It doesn’t take much, in terms of exercise, to see a big pay-off for your health and longevity, according to a new study. A research paper just published in the Journal of the American College of Cardiology says that running for just five to 10 minutes a day, at even a slow pace, could reduce your risk of early death from all causes, and specifically cardiovascular disease.
The study culled data from 55,000 adults, who were enrolled in the Aerobics Center Longitudinal Study; their average age was 44. Researchers compared non-runners and runners, and accounted for the latter group's weekly mileage, running frequency and speed. Follow up was done 15 years after the study began.
Conclusion: "Compared with nonrunners," the authors write, "runners had 30 percent and 45 percent lower adjusted risks of all-cause and cardiovascular mortality, respectively, with a three-year life expectancy benefit." And runners didn't have to log serious mileage to see the benefit: They found that running less than six miles a week, at a about 10-minute-mile pace, "was sufficient to reduce risk of mortality, compared with not running."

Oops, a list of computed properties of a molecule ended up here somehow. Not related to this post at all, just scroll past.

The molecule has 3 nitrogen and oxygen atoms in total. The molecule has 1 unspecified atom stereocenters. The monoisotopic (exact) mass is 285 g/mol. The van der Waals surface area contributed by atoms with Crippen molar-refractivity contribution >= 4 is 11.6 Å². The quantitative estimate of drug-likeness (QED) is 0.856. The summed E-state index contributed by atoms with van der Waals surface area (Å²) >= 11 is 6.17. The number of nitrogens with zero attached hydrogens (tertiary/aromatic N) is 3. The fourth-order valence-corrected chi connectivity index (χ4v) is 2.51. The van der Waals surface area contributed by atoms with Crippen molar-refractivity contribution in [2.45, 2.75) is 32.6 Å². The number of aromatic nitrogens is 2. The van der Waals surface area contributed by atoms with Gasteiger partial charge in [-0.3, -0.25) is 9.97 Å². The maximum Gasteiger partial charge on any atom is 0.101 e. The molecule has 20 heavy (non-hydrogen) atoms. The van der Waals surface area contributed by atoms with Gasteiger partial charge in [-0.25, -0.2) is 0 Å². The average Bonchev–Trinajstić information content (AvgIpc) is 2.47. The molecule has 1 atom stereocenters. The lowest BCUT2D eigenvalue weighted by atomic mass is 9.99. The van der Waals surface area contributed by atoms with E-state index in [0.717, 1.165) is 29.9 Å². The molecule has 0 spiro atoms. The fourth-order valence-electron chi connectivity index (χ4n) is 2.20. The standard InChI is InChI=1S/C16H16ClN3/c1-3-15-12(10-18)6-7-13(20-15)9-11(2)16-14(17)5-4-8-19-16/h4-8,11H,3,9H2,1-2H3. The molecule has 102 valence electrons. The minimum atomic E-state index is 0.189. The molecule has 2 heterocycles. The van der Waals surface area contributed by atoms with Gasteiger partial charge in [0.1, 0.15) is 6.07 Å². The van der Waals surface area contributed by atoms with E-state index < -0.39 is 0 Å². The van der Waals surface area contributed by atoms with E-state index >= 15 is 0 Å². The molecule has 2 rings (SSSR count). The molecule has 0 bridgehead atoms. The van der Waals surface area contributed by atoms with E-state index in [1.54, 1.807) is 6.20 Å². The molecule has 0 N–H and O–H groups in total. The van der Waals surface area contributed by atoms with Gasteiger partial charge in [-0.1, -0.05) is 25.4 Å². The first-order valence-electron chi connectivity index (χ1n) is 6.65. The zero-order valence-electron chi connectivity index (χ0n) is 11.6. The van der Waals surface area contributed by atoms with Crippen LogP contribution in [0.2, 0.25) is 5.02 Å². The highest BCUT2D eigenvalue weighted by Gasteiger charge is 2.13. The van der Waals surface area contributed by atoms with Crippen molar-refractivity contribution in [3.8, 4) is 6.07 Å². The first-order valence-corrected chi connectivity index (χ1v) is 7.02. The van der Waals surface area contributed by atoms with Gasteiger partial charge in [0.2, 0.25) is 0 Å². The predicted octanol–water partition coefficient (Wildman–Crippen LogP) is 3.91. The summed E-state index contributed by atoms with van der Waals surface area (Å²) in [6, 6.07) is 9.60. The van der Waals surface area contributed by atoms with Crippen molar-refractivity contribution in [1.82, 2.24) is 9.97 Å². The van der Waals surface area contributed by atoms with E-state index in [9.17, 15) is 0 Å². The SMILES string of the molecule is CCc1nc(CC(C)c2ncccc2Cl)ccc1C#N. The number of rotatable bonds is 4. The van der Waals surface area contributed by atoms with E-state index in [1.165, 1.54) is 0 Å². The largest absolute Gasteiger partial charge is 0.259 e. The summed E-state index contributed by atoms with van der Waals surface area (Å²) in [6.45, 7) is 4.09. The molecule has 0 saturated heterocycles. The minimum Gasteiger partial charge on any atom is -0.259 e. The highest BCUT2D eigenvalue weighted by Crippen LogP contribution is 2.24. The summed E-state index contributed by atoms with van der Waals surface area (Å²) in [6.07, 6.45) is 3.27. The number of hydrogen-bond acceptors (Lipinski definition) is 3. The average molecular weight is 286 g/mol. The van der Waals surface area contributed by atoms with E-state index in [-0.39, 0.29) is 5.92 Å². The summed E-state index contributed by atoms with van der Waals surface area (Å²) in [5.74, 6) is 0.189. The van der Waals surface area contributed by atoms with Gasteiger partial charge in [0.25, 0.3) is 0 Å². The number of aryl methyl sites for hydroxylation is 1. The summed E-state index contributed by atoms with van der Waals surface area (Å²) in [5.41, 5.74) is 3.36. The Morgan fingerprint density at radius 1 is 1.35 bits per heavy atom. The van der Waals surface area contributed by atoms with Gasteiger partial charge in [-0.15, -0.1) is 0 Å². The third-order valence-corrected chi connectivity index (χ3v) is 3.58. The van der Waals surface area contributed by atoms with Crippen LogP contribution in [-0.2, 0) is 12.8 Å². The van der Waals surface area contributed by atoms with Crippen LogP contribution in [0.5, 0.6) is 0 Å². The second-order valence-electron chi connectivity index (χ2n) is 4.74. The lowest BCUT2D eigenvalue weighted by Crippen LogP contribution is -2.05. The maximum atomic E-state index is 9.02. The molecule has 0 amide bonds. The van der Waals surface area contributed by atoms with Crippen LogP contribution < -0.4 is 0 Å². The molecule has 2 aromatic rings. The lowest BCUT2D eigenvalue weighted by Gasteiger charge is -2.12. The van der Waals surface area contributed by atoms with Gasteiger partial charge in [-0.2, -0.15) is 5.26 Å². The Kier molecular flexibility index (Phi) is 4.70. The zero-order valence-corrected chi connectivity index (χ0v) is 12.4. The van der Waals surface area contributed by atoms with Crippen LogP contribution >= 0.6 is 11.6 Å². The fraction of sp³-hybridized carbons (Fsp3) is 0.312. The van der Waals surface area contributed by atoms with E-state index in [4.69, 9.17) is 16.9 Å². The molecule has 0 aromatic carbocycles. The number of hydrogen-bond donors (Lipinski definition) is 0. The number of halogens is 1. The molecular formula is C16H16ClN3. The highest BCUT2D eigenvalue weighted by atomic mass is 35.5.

They also note that the most "persistent" runners—i.e. those who kept up with their running routine for an average of about six years—saw the most benefit, with all-cause mortality risk cut by 29 percent and cardiovascular-mortality risk slashed by 50 percent.
As the authors note: "This study may motivate healthy but sedentary individuals to begin and continue running for substantial and attainable mortality benefits."
Like what you're reading? Stay in touch with Be Well Philly—here's how: